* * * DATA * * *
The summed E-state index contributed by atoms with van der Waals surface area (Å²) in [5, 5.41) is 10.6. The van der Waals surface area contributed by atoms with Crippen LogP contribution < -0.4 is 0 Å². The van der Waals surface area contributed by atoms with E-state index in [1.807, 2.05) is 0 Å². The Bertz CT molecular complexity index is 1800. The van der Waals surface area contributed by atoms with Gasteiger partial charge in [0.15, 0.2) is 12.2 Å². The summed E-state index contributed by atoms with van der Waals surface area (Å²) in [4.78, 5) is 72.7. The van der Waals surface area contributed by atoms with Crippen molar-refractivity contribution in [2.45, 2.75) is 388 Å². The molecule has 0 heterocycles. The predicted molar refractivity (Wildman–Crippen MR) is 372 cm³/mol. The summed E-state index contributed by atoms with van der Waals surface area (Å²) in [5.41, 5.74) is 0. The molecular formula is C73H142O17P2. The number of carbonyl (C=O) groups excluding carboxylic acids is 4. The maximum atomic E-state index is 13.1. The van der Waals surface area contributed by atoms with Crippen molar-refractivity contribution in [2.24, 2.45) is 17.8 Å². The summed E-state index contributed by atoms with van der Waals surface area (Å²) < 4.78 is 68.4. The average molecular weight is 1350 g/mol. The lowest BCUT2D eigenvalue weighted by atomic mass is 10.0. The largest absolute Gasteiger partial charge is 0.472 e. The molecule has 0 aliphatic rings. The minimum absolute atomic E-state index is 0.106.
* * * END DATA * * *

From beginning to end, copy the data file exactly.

The summed E-state index contributed by atoms with van der Waals surface area (Å²) in [5, 5.41) is 10.6. The van der Waals surface area contributed by atoms with Crippen LogP contribution < -0.4 is 0 Å². The van der Waals surface area contributed by atoms with E-state index in [1.807, 2.05) is 0 Å². The Bertz CT molecular complexity index is 1800. The van der Waals surface area contributed by atoms with Gasteiger partial charge in [0.15, 0.2) is 12.2 Å². The summed E-state index contributed by atoms with van der Waals surface area (Å²) in [4.78, 5) is 72.7. The van der Waals surface area contributed by atoms with Crippen molar-refractivity contribution in [2.45, 2.75) is 388 Å². The molecule has 0 heterocycles. The predicted molar refractivity (Wildman–Crippen MR) is 372 cm³/mol. The summed E-state index contributed by atoms with van der Waals surface area (Å²) in [5.41, 5.74) is 0. The molecular formula is C73H142O17P2. The number of carbonyl (C=O) groups excluding carboxylic acids is 4. The maximum atomic E-state index is 13.1. The van der Waals surface area contributed by atoms with Crippen molar-refractivity contribution in [2.24, 2.45) is 17.8 Å². The summed E-state index contributed by atoms with van der Waals surface area (Å²) < 4.78 is 68.4. The average molecular weight is 1350 g/mol. The lowest BCUT2D eigenvalue weighted by atomic mass is 10.0. The largest absolute Gasteiger partial charge is 0.472 e. The molecule has 0 aliphatic rings. The minimum absolute atomic E-state index is 0.106.